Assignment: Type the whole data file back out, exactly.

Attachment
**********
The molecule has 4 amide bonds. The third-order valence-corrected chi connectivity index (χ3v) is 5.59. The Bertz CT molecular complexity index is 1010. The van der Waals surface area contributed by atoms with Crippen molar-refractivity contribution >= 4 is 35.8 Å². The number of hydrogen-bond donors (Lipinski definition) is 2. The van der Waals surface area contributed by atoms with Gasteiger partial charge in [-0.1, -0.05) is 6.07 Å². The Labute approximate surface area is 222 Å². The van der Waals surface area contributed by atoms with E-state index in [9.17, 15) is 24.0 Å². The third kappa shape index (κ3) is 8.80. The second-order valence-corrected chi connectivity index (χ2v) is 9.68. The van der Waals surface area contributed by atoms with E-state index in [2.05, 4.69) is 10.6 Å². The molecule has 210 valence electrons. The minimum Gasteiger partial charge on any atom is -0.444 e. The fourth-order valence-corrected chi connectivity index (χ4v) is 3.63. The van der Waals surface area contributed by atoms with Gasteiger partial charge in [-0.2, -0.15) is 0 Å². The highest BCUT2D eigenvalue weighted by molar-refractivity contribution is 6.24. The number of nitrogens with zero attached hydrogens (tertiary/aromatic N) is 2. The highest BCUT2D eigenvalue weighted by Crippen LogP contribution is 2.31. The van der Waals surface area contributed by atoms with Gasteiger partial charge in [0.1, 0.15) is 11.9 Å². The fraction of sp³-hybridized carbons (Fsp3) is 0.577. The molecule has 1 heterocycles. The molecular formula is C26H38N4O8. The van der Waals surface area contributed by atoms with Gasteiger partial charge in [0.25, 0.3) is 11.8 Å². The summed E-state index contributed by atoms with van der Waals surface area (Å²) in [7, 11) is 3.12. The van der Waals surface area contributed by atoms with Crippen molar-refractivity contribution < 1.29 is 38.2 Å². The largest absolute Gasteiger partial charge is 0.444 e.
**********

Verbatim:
The molecule has 4 amide bonds. The third-order valence-corrected chi connectivity index (χ3v) is 5.59. The Bertz CT molecular complexity index is 1010. The van der Waals surface area contributed by atoms with Crippen molar-refractivity contribution >= 4 is 35.8 Å². The number of hydrogen-bond donors (Lipinski definition) is 2. The van der Waals surface area contributed by atoms with Gasteiger partial charge in [-0.1, -0.05) is 6.07 Å². The Labute approximate surface area is 222 Å². The van der Waals surface area contributed by atoms with E-state index in [9.17, 15) is 24.0 Å². The third kappa shape index (κ3) is 8.80. The second-order valence-corrected chi connectivity index (χ2v) is 9.68. The van der Waals surface area contributed by atoms with E-state index in [2.05, 4.69) is 10.6 Å². The molecule has 210 valence electrons. The minimum Gasteiger partial charge on any atom is -0.444 e. The fourth-order valence-corrected chi connectivity index (χ4v) is 3.63. The van der Waals surface area contributed by atoms with Gasteiger partial charge in [-0.2, -0.15) is 0 Å². The highest BCUT2D eigenvalue weighted by molar-refractivity contribution is 6.24. The number of nitrogens with zero attached hydrogens (tertiary/aromatic N) is 2. The highest BCUT2D eigenvalue weighted by Crippen LogP contribution is 2.31. The van der Waals surface area contributed by atoms with Gasteiger partial charge in [0.1, 0.15) is 11.9 Å². The fraction of sp³-hybridized carbons (Fsp3) is 0.577. The molecule has 1 heterocycles. The molecular formula is C26H38N4O8. The van der Waals surface area contributed by atoms with Gasteiger partial charge in [0.25, 0.3) is 11.8 Å². The summed E-state index contributed by atoms with van der Waals surface area (Å²) in [7, 11) is 3.12. The van der Waals surface area contributed by atoms with Crippen molar-refractivity contribution < 1.29 is 38.2 Å². The largest absolute Gasteiger partial charge is 0.444 e.